Thursday, January 29, 2009

A crackling flag day

That is going to be my new idiom for days when the snows come down and the freezing rain makes everything difficult--a Crackling Flag day, for the sound a frozen stiff with ice flag makes as it shifts in the frozen wintry breeze.


Wednesday was one of those raggedy days where I woke up in a surly mood and the hecticness of the remaining hours just drove me further and further into a funk of unhappiness. Bad times.

I knew it was going to be bad weather wise. The weathermen predicted a mix of snow, freezing rain, and more snow. So the driveway had to be shoveled out this morning and what I was pushing around was yesterday evenings inch of snow topped with a half-inch (?) of ice on top. I was gingerly moving my way down the sloping driveway, crunching the icy crust and tossing segments of the ice/snow cake into the yard with a moisture laden thump. But I wasn't in too much of a hurry. The schools were closed today, so the girls were either staying home or going to the daycare for the day.

But when Grace woke up, she appeared to be developing symptoms of pink eye--highly contagious and a notorious daycare no-no. So, I took Hannah to school and Mom hoped to stay home and work (the older kids can usually be trusted to play by themselves and let us do work for stretches when we stay home with them). NOTE: Grace was fine. No pink eye.

The drive to daycare was a harbinger of the rest of the day. The roads were completely unplowed and only filling up more with snow. But it wasn't far from our house to the center, so I drove slowly and made it there in fine shape. When I dropped Hannah off, the teacher indicated they might be closing the center early. So, when I drove back home to switch cars, I told Lynda about that and told her that if the center did close, I would come home from the office to help out.

Then I drove to work.

The roads were fine, really. Not plowed, but semi-cleared by the repetition of other drivers passing over. Again, I drove slowly and made it to work without much trouble. Not many others were on the road as I neared 9 am, but that only made it better. Snow continued to fall. The ice had stopped earlier that morning.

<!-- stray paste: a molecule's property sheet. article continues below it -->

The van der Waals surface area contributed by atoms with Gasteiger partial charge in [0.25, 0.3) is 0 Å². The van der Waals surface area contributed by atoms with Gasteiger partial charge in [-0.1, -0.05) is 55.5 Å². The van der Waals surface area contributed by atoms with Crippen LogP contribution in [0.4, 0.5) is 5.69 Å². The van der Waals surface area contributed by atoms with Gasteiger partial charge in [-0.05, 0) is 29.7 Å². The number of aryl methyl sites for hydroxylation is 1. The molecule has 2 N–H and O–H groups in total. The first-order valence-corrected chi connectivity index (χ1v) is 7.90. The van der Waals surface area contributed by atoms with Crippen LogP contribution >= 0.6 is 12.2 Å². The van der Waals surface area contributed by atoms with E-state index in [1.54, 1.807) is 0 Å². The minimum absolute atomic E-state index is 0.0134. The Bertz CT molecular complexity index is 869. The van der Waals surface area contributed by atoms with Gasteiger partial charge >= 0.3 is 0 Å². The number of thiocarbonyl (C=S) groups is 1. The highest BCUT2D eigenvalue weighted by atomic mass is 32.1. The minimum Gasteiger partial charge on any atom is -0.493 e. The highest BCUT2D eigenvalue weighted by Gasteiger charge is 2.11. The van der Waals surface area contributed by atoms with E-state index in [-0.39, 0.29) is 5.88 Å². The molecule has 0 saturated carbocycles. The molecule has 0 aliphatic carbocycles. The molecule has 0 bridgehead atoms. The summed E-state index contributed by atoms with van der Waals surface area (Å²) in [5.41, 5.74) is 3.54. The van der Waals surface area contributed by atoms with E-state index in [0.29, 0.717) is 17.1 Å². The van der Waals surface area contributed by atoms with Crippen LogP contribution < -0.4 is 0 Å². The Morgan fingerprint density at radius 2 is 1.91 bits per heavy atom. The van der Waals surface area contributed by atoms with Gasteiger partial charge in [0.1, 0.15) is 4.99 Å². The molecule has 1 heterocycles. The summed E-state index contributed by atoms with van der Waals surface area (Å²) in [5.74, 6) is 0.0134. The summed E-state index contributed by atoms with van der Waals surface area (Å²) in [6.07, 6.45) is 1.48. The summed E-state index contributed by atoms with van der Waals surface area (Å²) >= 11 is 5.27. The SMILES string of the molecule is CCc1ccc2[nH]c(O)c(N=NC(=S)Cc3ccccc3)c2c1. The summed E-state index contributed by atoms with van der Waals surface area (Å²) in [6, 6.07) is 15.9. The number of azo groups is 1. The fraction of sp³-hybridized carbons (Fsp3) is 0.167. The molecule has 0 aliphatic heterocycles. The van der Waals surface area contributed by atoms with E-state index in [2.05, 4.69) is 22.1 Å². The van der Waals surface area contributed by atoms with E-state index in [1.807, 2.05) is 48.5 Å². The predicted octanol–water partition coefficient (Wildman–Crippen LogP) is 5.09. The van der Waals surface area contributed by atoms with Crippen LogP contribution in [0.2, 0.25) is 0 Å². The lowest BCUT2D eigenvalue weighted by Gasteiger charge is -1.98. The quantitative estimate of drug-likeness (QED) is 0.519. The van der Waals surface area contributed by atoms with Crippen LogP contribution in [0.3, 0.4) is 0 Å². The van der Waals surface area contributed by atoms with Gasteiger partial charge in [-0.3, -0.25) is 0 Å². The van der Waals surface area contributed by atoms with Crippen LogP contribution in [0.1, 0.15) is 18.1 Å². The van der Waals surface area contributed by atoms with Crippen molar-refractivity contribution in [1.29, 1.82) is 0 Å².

When I got to the office, I saw that almost no one from my department had driven in to work. But it was still only 9 am. Surely people were just driving more slowly? And I didn't have much time to think about it anyway, as I had to turn around in thirty minutes to have my week-after-surgery eye doctor visit. The really unfortunate part about that was that the doctor's office was in downtown Columbus, twenty minutes away, straight down the Interstate. But, I had called ahead and they were open.

So, I did next to nothing at the office, downed some coffee, and got back in the car. The snow was continuing to fall, filling up the parking lot and reducing visibility. I pulled onto the Interstate, successfully driving over the churned up snow that always accumulates in areas where cars turn, cross lanes, and drop their snow piles as inertia shifts. These drifts can be problematic, but if you keep moving and turn slowly, you can plow through them.

Plows . . . yeah, what ABOUT those? Where WERE the plows all day today? If they were busy plowing streets and highways, they weren't anywhere near me. I drove all the way down to downtown C-bus--at about 35 miles an hour--in the semi blinding flurries, guessing where the lanes were and basically staying behind the cars in front of me and not too close to the ones beside me. It was nerve-racking, but necessary. And I got there on time to find a waiting room completely devoid of any other patients.